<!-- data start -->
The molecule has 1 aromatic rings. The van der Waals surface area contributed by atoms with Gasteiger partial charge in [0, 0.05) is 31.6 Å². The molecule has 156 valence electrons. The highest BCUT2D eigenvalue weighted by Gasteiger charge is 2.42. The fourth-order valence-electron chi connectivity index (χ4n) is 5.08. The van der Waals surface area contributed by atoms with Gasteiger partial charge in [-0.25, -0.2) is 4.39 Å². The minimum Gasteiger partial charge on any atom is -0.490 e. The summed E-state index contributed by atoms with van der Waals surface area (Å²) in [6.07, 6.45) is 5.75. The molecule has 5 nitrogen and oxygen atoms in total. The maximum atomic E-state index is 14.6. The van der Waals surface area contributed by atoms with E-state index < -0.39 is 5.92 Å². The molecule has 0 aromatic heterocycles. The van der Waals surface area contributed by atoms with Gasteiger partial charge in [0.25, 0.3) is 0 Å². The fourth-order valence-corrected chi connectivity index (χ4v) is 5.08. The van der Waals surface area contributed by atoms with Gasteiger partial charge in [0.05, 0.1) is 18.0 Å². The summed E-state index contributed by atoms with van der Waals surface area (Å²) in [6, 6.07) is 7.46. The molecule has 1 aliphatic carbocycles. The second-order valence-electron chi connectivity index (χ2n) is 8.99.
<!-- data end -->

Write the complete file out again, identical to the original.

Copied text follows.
The molecule has 1 aromatic rings. The van der Waals surface area contributed by atoms with Gasteiger partial charge in [0, 0.05) is 31.6 Å². The molecule has 156 valence electrons. The highest BCUT2D eigenvalue weighted by Gasteiger charge is 2.42. The fourth-order valence-electron chi connectivity index (χ4n) is 5.08. The van der Waals surface area contributed by atoms with Gasteiger partial charge in [-0.25, -0.2) is 4.39 Å². The minimum Gasteiger partial charge on any atom is -0.490 e. The summed E-state index contributed by atoms with van der Waals surface area (Å²) in [6.07, 6.45) is 5.75. The molecule has 5 nitrogen and oxygen atoms in total. The maximum atomic E-state index is 14.6. The van der Waals surface area contributed by atoms with E-state index < -0.39 is 5.92 Å². The molecule has 0 aromatic heterocycles. The van der Waals surface area contributed by atoms with Gasteiger partial charge in [0.25, 0.3) is 0 Å². The fourth-order valence-corrected chi connectivity index (χ4v) is 5.08. The van der Waals surface area contributed by atoms with Gasteiger partial charge in [0.05, 0.1) is 18.0 Å². The summed E-state index contributed by atoms with van der Waals surface area (Å²) in [6, 6.07) is 7.46. The molecule has 1 aliphatic carbocycles. The second-order valence-electron chi connectivity index (χ2n) is 8.99.